MANCHESTER >> "The ornaments are the first thing I would save in a fire." So begins local author Ellen Stimson's new book, "An Old Fashioned Christmas," just named one of the twenty best books of November by the American Booksellers Association.
The illustrated memoir features Stimson's trademark quirky humor amid beautiful color photography of her beloved Vermont. Natalie Stultz, award winning Burlington photographer, showcases the natural beauty of the area next to gorgeous food photography and pictures of those famed Stimson family ornaments.
There are many local attractions featured in a section aimed at folks who might want a Vermont Christmas of their very own. Stimson weaves stories of her family traditions along with nearly one hundred wintry recipes, some, like her husband's Slovak Grandmother's Famous Nutroll, handed down through five generations.
Each chapter is bound by pictures of the Christmas ornaments collected over twenty-eight years in a family tradition Stimson calls "Christmas Adventure". It's how the family kicks off the holiday, traveling somewhere the first weekend in December, when everyone gets one new ornament each. These ornaments tell the story of their family's lives. Stimson is a master at making her families' memories remind you of yours. But don't expect a sappy family Christmas story.
"Christmas is a time for magic and generosity and love and all that other good and worthwhile stuff, but let's face it, it can also be a time for getting really good and mad. Christmas is big and roomy. It can hold it all."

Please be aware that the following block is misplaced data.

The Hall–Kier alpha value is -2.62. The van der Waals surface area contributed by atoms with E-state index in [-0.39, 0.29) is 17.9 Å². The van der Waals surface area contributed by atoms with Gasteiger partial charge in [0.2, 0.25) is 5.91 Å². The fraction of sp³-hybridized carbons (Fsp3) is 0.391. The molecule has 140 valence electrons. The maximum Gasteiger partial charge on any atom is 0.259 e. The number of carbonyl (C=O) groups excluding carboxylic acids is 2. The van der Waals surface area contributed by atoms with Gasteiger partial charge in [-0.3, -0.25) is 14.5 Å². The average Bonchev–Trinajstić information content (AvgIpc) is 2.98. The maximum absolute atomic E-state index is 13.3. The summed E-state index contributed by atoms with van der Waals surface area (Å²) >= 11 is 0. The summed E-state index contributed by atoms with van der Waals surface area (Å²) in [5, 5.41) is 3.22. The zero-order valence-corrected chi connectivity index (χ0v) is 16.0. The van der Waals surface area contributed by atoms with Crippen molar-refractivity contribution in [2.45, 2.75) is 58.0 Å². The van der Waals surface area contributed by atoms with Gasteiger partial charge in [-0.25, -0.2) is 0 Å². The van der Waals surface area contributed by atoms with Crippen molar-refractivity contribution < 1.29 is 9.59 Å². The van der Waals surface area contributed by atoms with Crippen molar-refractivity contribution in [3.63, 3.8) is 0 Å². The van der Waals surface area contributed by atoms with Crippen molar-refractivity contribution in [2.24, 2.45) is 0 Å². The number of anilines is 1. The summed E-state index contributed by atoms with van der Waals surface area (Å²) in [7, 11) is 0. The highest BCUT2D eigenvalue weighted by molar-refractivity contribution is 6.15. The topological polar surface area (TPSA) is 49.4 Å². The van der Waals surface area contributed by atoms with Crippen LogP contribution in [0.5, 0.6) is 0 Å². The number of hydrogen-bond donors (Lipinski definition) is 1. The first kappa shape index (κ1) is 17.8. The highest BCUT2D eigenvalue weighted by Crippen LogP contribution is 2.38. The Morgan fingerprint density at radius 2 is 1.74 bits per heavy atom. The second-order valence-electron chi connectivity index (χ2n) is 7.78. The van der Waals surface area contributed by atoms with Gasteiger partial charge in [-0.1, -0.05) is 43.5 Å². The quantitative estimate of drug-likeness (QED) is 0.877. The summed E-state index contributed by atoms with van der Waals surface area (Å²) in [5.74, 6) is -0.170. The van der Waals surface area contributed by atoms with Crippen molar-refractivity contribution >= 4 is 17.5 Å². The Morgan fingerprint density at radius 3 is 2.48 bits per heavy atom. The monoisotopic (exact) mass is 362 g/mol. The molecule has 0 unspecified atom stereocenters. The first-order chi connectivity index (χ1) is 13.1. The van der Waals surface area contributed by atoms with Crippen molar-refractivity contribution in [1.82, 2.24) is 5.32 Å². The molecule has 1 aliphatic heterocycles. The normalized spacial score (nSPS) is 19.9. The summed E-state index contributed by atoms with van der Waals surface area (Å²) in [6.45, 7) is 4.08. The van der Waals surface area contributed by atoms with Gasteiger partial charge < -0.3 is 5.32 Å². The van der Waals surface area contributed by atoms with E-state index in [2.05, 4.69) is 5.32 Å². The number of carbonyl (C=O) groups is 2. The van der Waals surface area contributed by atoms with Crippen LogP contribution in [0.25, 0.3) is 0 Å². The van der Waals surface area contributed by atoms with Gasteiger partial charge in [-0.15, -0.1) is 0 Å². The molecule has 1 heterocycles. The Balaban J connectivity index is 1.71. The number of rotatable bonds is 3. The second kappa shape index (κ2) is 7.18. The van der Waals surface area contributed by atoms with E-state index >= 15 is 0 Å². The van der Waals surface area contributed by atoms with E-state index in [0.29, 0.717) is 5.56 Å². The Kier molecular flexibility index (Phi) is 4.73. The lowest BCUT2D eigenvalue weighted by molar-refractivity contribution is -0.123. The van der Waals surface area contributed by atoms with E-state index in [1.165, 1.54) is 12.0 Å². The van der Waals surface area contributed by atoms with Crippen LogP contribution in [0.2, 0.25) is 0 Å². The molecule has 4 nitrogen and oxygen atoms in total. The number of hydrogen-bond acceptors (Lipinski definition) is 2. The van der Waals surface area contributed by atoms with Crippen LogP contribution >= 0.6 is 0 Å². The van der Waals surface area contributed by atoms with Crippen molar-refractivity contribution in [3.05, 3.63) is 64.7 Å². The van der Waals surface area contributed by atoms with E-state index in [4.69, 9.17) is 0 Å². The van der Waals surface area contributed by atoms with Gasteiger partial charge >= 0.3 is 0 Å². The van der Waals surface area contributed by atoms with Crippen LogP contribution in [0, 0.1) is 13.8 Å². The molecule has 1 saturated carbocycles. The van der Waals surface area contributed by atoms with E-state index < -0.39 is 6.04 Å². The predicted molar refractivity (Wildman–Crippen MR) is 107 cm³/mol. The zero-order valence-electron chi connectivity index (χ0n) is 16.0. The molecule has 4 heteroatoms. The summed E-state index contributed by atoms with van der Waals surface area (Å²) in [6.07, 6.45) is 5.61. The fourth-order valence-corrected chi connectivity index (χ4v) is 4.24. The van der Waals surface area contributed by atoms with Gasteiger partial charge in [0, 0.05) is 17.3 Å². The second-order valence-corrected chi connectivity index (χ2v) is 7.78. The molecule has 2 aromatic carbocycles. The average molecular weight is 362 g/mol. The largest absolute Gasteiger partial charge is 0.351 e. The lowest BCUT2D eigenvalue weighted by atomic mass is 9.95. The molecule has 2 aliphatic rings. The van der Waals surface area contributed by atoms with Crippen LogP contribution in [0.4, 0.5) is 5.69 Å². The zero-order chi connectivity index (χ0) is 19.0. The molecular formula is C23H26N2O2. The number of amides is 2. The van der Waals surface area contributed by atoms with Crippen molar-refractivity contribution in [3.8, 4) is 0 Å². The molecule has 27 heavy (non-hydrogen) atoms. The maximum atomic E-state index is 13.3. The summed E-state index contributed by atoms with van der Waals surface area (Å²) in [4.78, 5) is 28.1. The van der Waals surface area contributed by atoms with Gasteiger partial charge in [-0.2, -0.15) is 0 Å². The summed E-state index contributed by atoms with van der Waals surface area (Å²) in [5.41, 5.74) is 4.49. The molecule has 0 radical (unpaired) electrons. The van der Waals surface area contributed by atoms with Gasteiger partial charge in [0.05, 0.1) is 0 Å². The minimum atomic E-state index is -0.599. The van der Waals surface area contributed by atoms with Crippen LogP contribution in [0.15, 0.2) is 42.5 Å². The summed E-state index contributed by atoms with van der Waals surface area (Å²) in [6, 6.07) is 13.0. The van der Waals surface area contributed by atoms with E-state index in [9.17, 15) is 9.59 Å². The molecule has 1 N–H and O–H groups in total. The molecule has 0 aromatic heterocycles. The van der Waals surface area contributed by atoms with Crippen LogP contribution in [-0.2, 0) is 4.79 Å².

She then goes on to tell a funny story about a Christmas when her mother-in-law was visiting along with various exes and extended family and no one was behaving just perfectly. But then comes this bit about Christmas Eve:
"Christmas is more of a feeling than it is anything else. But it moves so fast. Some years it can feel like it is getting away from you. There is too much ...You can't get ahold of it. All you can do is feel as it blows over you. Time won't slow down. But I've learned to expect more out of life than just this jumbled rush of feeling at Christmas. So here's a secret. There is a moment — probably sometime around midnight on Christmas Eve — when time stops. The whole world takes a breath, just at that one moment, and everything feels divine."
Such juxtaposition has led the Boston Globe to note that Stimson "reads like Erma Bombeck meets E.B. White (with a dash of Elizabeth Gilbert thrown in). She's a natural storyteller and openhearted lover of her family, her animals, her big chaotic life."
Locals will get to hear Stimson regale them this week at the Northshire Bookstore on Saturday Nov. 21 at 5:30 p.m. There will be a Holiday cookie contest judged by Stimson as well as local Chef, Bonnie Bruce from Up For Breakfast, Abby Lecthaler proprietor of The Downtown Grocery in Ludlow, and Lindsay Martin of Small Batch Granola, all featured in the book. Prizes include bookstore and restaurant gift certificates. Bring a dozen of you favorite cookie, have a glass of champagne and swap a holiday story or two.